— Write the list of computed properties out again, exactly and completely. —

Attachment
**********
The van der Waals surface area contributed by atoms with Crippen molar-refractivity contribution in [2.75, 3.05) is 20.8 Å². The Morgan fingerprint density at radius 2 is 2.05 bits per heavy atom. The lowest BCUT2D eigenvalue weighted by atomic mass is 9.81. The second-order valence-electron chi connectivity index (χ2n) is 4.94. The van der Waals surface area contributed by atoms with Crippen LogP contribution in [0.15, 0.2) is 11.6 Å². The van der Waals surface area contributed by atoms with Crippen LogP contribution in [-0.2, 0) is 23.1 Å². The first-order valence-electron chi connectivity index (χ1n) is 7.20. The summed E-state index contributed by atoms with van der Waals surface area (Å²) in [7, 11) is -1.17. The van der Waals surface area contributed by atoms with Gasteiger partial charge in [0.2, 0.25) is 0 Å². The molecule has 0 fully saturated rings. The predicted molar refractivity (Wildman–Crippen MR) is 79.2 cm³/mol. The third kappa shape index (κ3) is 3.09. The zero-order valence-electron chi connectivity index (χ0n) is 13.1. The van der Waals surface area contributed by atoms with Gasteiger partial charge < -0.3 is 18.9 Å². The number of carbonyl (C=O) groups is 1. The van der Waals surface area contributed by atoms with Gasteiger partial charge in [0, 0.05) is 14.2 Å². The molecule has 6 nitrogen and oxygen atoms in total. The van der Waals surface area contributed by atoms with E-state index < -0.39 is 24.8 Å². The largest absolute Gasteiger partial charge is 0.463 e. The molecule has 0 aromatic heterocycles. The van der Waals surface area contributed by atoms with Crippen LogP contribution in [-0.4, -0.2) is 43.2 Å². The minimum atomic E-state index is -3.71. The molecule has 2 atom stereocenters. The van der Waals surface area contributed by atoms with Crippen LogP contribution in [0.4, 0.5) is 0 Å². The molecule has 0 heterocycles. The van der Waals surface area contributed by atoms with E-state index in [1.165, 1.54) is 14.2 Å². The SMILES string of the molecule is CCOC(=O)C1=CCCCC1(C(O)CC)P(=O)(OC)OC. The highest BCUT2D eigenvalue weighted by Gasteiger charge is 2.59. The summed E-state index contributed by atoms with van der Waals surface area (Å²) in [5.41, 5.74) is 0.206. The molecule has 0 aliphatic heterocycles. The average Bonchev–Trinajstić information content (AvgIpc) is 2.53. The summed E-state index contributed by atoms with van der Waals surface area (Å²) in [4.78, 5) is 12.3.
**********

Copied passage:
The van der Waals surface area contributed by atoms with Crippen molar-refractivity contribution in [2.75, 3.05) is 20.8 Å². The Morgan fingerprint density at radius 2 is 2.05 bits per heavy atom. The lowest BCUT2D eigenvalue weighted by atomic mass is 9.81. The second-order valence-electron chi connectivity index (χ2n) is 4.94. The van der Waals surface area contributed by atoms with Crippen LogP contribution in [0.15, 0.2) is 11.6 Å². The van der Waals surface area contributed by atoms with Crippen LogP contribution in [-0.2, 0) is 23.1 Å². The first-order valence-electron chi connectivity index (χ1n) is 7.20. The summed E-state index contributed by atoms with van der Waals surface area (Å²) in [7, 11) is -1.17. The van der Waals surface area contributed by atoms with Gasteiger partial charge in [0.2, 0.25) is 0 Å². The molecule has 0 fully saturated rings. The predicted molar refractivity (Wildman–Crippen MR) is 79.2 cm³/mol. The third kappa shape index (κ3) is 3.09. The zero-order valence-electron chi connectivity index (χ0n) is 13.1. The van der Waals surface area contributed by atoms with Gasteiger partial charge < -0.3 is 18.9 Å². The number of carbonyl (C=O) groups is 1. The van der Waals surface area contributed by atoms with Gasteiger partial charge in [0, 0.05) is 14.2 Å². The molecule has 6 nitrogen and oxygen atoms in total. The van der Waals surface area contributed by atoms with E-state index < -0.39 is 24.8 Å². The largest absolute Gasteiger partial charge is 0.463 e. The molecule has 0 aromatic heterocycles. The van der Waals surface area contributed by atoms with Crippen LogP contribution in [-0.4, -0.2) is 43.2 Å². The minimum atomic E-state index is -3.71. The molecule has 2 atom stereocenters. The van der Waals surface area contributed by atoms with Crippen LogP contribution in [0.4, 0.5) is 0 Å². The molecule has 0 heterocycles. The van der Waals surface area contributed by atoms with E-state index in [1.165, 1.54) is 14.2 Å². The SMILES string of the molecule is CCOC(=O)C1=CCCCC1(C(O)CC)P(=O)(OC)OC. The highest BCUT2D eigenvalue weighted by Gasteiger charge is 2.59. The summed E-state index contributed by atoms with van der Waals surface area (Å²) in [5.41, 5.74) is 0.206. The molecule has 0 aliphatic heterocycles. The average Bonchev–Trinajstić information content (AvgIpc) is 2.53. The summed E-state index contributed by atoms with van der Waals surface area (Å²) in [4.78, 5) is 12.3.